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Ollie Pope: Zak Crawley is capable of a run-a-ball Ashes hundred

Vice-captain backs team-mate to turn on the style at some point in coming series

Zak Crawley and Ollie Pope celebrate the moment of victory at The Oval, England vs South Africa, 3rd Test, 5th day, The Oval, September 12, 2022

Zak Crawley's brisk half-century helped England to victory in record speed against South Africa at The Oval last summer  •  Getty Images

Ollie Pope has backed Zak Crawley to make an impression in the Ashes, believing the England opener can strike a run-a-ball hundred against Australia's much-vaunted attack.
Crawley remains a point of contention in a team that has won 11 out of their last 13 Tests under Ben Stokes' captaincy. He's been a constant selection since the start of last summer, but heads into the first Ashes Test at Edgbaston this week averaging just 27.69 in that period. There have been just four scores above fifty - including a century against Pakistan back in December - the last of which came against Ireland at Lord's last week.
Stokes and head coach Brendon McCullum remain huge advocates of the 25-year-old, citing his potential as a reason not to judge him solely on output. During a poor run last summer, McCullum stated that Crawley's skillset "is not to be a consistent cricketer", encouraging him to continue playing his way at the top of the order for the team's good.
And last week at Lord's, faced with an 11-run chase in the fourth innings against Ireland, Stuart Broad related how the talk in the innings break had been about the possibility of Crawley winning the game with consecutive sixes. "The conversation in that 10 minutes was 'can you do it two balls?'" he said. "Don't take four overs, don't worry about getting out ..." In the end, Crawley sealed the chase with three fours in four balls.
Such sentiments are echoed by Pope. Though the vice-captain cedes Crawley himself has not been happy with his returns so far, Pope feels the Ashes, and the bowlers England will face, provides the perfect opportunity for the Kent batter to show just how high his ceiling really is.
"The player that Zak is, he could have a tough first game, have a tough first innings of a second game and then go and blast a hundred off a hundred, because he's got the ability to do that against Pat Cummins, Mitchell Starc, Josh Hazlewood, Scott Boland, Nathan Lyon - these guys," said Pope. "That's the exciting thing about Zak as a player - you know he can take the game and, in the space of a session, set the tone or break the back of a run-chase.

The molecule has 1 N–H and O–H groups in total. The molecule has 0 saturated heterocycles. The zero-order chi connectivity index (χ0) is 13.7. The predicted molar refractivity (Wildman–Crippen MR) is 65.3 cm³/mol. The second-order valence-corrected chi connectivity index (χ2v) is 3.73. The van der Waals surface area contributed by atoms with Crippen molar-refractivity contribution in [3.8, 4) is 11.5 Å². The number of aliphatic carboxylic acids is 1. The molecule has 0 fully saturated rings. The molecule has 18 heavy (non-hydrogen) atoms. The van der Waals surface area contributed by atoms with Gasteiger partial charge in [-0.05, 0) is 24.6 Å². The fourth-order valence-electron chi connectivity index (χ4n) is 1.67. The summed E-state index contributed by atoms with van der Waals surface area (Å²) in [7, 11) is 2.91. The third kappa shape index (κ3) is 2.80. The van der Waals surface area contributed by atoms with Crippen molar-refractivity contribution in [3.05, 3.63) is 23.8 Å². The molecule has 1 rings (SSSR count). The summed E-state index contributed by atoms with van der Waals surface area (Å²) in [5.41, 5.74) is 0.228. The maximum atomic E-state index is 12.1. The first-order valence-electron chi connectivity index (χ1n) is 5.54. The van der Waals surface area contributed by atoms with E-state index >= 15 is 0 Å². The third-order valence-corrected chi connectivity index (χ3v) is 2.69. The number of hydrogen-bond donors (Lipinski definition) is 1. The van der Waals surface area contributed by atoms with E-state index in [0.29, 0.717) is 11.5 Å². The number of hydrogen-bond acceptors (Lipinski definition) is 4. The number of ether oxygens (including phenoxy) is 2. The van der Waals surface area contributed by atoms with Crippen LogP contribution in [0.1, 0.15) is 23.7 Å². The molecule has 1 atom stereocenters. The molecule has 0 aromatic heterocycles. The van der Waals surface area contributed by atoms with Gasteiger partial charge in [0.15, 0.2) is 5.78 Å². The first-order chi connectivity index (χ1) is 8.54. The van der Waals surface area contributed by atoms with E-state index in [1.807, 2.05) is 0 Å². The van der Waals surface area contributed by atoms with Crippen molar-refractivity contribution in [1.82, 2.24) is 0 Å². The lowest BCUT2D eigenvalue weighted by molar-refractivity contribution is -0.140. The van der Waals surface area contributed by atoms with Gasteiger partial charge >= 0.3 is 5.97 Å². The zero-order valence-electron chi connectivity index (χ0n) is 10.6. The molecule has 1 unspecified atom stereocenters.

"We chat about it openly and he wouldn't mind me saying - there have been times when he hasn't scored the weight of runs that he has wanted. But there have also been times where he has played some knocks that have gone under the radar. He's scored his three hundreds (in his career) but he's also had a lot of big knocks at the top of the order."
Pope cites knocks against India and South Africa last year as examples of Crawley's under-rated contributions. The former was 46 at Edgbaston, part of an opening stand of 107 with Alex Lees, which provided a platform for a chase of 378. The latter was 38 from 101 deliveries in the second Test against South Africa that, following centuries from Stokes and Ben Foakes, led to a first innings of 415 for 9 declared that England were able to fashion into an innings victory to square the series at Old Trafford.
There is also Crawley's only score of note against Australia, a 77 compiled at the Sydney Cricket Ground. It is this knock, against Cummins, Starc, Boland and Green, that coaches and team-mates believe showcase the scale of Crawley's ability, more so than the 267 against Pakistan in 2020. "He's obviously a player who can deal with 90mph bowling at his head," said Pope on that innings.
Crawley is clearly at the end of his tether with constant criticism of his selection. Last month he stated he did not care for the views of "the average punter" questioning his place on social media. That noise will only get louder with the heightened interest in the Ashes bringing greater scrutiny.
Pope sympathised with his team-mate's situation and feels greater focus on the five matches against Australia should not make the next six weeks the be-all and end-all. Not just for Crawley, but for the rest of an England side angling to claim the urn for the first time since 2015.
"Firstly, Zak is a top bloke and a very well-liked bloke in the changing room," Pope said. "There's a lot of media around it, because of the numbers. There's been a lot of chat. Coming in after someone like Alastair Cook and the way he played - what a legend of the game he is, averaged 40-odd - there's probably a bit of a stereotype maybe as to that England opening spot, you need to be averaging 40 and batting this way.
"Just because it is an Ashes series, there's more on it because there are more public eyes watching. But it doesn't have to be a make-or-break series. There's pressure on us all going into this series. We're playing one of the best teams in the world in our home conditions, so we're desperate for everyone to do well. But at the same time, if it doesn't go to plan, what we've done as a team in the last year and a bit ... for nobody is it a make-or-break series."

Vithushan Ehantharajah is an associate editor at ESPNcricinfo